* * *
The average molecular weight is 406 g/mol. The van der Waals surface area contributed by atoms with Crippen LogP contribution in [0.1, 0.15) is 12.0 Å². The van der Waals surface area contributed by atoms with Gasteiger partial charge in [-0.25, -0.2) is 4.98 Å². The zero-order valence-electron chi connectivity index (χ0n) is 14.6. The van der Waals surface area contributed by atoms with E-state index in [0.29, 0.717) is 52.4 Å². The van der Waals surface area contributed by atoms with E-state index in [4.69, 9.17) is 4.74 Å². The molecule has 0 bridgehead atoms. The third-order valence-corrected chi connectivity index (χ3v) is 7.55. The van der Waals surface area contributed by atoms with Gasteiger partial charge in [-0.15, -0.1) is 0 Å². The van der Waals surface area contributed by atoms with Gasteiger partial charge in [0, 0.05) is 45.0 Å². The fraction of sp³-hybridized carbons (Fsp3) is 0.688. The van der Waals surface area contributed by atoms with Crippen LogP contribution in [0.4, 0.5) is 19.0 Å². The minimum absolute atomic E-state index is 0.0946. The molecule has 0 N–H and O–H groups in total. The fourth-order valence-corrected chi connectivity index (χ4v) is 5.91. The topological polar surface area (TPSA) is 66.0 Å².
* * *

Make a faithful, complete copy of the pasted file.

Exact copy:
The average molecular weight is 406 g/mol. The van der Waals surface area contributed by atoms with Crippen LogP contribution in [0.1, 0.15) is 12.0 Å². The van der Waals surface area contributed by atoms with Gasteiger partial charge in [-0.25, -0.2) is 4.98 Å². The zero-order valence-electron chi connectivity index (χ0n) is 14.6. The van der Waals surface area contributed by atoms with E-state index in [0.29, 0.717) is 52.4 Å². The van der Waals surface area contributed by atoms with E-state index in [4.69, 9.17) is 4.74 Å². The molecule has 0 bridgehead atoms. The third-order valence-corrected chi connectivity index (χ3v) is 7.55. The van der Waals surface area contributed by atoms with Gasteiger partial charge in [-0.15, -0.1) is 0 Å². The van der Waals surface area contributed by atoms with Gasteiger partial charge in [0, 0.05) is 45.0 Å². The fraction of sp³-hybridized carbons (Fsp3) is 0.688. The van der Waals surface area contributed by atoms with Crippen LogP contribution in [0.4, 0.5) is 19.0 Å². The minimum absolute atomic E-state index is 0.0946. The molecule has 0 N–H and O–H groups in total. The fourth-order valence-corrected chi connectivity index (χ4v) is 5.91. The topological polar surface area (TPSA) is 66.0 Å².